You know when you do something and things happen that just makes you stop and think? Well the breeders named these calves, they had no idea what our children's names were, so you can imagine when they emailed introducing Taylor-rose I was gobsmacked! As that's number 3 child's name. I believe things happen for a reason and have taken it as a sign that we have done the right thing, and these babies were meant to be with us. (they have baby horns!!! so cute!!!). These babies have been halter trained and are highly social, they love to be with us and we are certainly enjoying being with them too!
William will be our breeding bull; he will be ready for business in around 12 months. I really hope he ‘man’s up’ soon as those girls are running rings around him. They love cow nuts will pretty much do anything for them, however (you would think I have learnt by now) DON'T over feed them!! I say no more....

Oh. And if you want to see a 500/600kilo Highland cow (with very big horns) run, cow nuts (or even carrying the bowl I normally feed them the nuts in) I got one hell of a fright when I got this amazing idea (no it wasn’t that, that surprised me) I thought it was genius to herd the cattle into the hill paddocks (as I have struggled to get them up there) by using cow nuts. So I filled the bowl, and stack a couple of slabs of hay under my arm and began walking toward the paddocks. (I probably should have kept an eye on what was going on behind me) as I heard this thundering sound, and the thought did cross my mind that perhaps Loretta is running toward me, but shrugged it off as she’s pretty lazy. The noise got louder and then Ruby over took me running and jumping (so cute) I thought perhaps I should turn around….Tourette’s returned, followed by the bowl of nuts and hay flying up in the air…as Loretta was right behind me in full charge (not attack charge) (I want the cow nuts charge) It gave me one hell of a fright, but didn’t scare me (if that makes sense), I recon I could get her to do pretty much anything for cow nuts! Bloody funny. I have to be pretty smart when it comes to feeding the cattle. As Loretta has a bit of a food addiction problem.

Anyhoo back to our trip to Tauranga. I guess you figured we made it...It got a bit close to us returning to Nelson as we both feel asleep on the ferry and had to be woken up...twice...I ended up racing down stairs, hair all over the place, eye makeup smeared everywhere and Mal standing next to me grinning from ear to ear. He thinks it's funny to not mention these things. Like the time we went to the supermarket and Mal went to grab a trolley, I thought he was behind me with the trolley (as I was in a rush) and began throwing things in (Mal was there but standing further back pissing himself laughing) then this old quietly spoken frail voice said “excuse me" I paused and went white then the silence was broken with this roar of laughter, grrrr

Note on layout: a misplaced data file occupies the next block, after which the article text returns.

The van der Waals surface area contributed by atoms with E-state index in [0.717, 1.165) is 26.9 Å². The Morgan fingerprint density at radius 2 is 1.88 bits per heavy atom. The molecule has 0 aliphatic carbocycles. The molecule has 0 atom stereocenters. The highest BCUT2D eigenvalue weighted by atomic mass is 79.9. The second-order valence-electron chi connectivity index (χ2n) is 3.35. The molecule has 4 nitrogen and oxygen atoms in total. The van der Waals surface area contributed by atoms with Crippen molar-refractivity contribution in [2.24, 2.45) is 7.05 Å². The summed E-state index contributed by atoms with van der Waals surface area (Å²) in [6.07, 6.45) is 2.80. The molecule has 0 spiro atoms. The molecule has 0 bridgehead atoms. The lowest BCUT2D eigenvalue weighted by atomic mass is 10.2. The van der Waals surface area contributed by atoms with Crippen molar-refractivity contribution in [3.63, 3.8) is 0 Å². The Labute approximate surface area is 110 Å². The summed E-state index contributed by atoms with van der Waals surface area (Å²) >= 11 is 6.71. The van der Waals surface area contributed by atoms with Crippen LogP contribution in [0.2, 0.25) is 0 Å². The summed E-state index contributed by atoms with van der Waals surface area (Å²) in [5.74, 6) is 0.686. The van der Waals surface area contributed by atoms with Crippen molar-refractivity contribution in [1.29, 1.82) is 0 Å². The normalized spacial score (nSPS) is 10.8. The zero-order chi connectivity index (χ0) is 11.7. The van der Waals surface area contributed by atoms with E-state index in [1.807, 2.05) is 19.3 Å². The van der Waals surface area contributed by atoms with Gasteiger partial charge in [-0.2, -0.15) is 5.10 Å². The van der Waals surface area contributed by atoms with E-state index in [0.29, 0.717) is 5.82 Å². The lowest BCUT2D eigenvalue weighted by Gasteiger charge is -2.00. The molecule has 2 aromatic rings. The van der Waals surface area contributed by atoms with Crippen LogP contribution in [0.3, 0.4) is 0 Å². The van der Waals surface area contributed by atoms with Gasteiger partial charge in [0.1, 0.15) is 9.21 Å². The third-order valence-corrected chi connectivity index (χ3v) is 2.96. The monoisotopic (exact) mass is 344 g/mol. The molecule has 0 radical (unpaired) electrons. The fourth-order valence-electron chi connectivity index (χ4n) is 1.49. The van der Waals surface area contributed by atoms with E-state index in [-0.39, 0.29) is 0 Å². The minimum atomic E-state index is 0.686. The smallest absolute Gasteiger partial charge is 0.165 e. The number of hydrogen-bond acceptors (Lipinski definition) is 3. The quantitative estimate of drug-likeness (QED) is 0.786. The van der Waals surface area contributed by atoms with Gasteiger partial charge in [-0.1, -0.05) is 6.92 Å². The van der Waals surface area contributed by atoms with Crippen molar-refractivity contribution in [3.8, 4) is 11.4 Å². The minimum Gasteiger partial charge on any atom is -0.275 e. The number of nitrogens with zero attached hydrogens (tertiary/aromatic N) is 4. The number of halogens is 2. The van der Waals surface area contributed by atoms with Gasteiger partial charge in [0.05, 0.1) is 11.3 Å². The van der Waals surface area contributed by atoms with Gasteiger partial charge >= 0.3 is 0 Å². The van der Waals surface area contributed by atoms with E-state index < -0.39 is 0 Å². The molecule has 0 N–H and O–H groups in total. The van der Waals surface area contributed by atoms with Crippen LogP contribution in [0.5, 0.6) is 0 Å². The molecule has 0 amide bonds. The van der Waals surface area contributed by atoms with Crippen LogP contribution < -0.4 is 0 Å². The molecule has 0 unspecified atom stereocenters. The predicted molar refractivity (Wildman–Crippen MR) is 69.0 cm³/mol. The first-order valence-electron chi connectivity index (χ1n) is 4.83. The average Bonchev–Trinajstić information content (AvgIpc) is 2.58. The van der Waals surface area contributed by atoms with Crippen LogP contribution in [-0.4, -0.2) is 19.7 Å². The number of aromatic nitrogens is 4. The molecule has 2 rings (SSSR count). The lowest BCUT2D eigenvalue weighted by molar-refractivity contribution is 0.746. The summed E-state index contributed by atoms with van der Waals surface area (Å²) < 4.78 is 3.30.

I didn’t speak to him for a couple of days.

We booked into the most stunning motel right on the water front. The room feels like it is sitting on the water. We went to sleep last night with the blinds open and awoke to this...

Tauranga on the Waterfront, simply stunning.
But I miss the coos

Back to the farm we have some other new members of misfits, Lulu one of the puppies we fostered for the SPCA, she is trouble with a capital T, full of mischief and loves Mal's jandels, well only one from each pair. To funny!! Snoop has also taken it upon himself to teach Lulu some of his traits much to my disgust! How to eat poo, roll in poo and bring poo into the house. And to top it off they now have a variety of poo to choose from; Goat poo, horse poo, coo poo and chicken poo. Dirty little shits (literally).

So getting back to Lulu, I went to animates (Mal has banned me from going there now) to get Lulu a new toy and walked out with an Alexandrine Parrot, I have named him Charlie. He was 10 weeks old when I got him and will eventually talk (fingers x his first words aren’t what I heard the kids trying to teach him)…sigh!
Charlie and Lulu have began a very convenient friendship, well in Lulu’s eyes.
See video..so cute!


Now don’t start feeling sorry for Mal with my expenditures, trust me he benefits from this…good ol ‘trigger’ is the proud owner of yet another gun. Yes Quasimodo manages to straighten his back long enough to take aim. (Don’t tell him I said that).

So it’s an hour until the exhibition @ Soul Gallery opens with eight of my artworks. I am really looking forward to this. However we have a very early start tomorrow as we have to leave Hamilton around 4am to get to Napier to collect the Horse float then from there we have to get to Wellington for a 4pm sailing. We get to Picton around 7.30pm and then drive the 2hour journey home.
So far our travels have been pretty faultless other than a small mishap with the GPS on my phone (note to self) make sure phone isn’t upside down when giving directions. We saw a lot of Hamilton.
Here's a picy of the opening. Thank you Lisa and Frank @Soul Gallery xxxx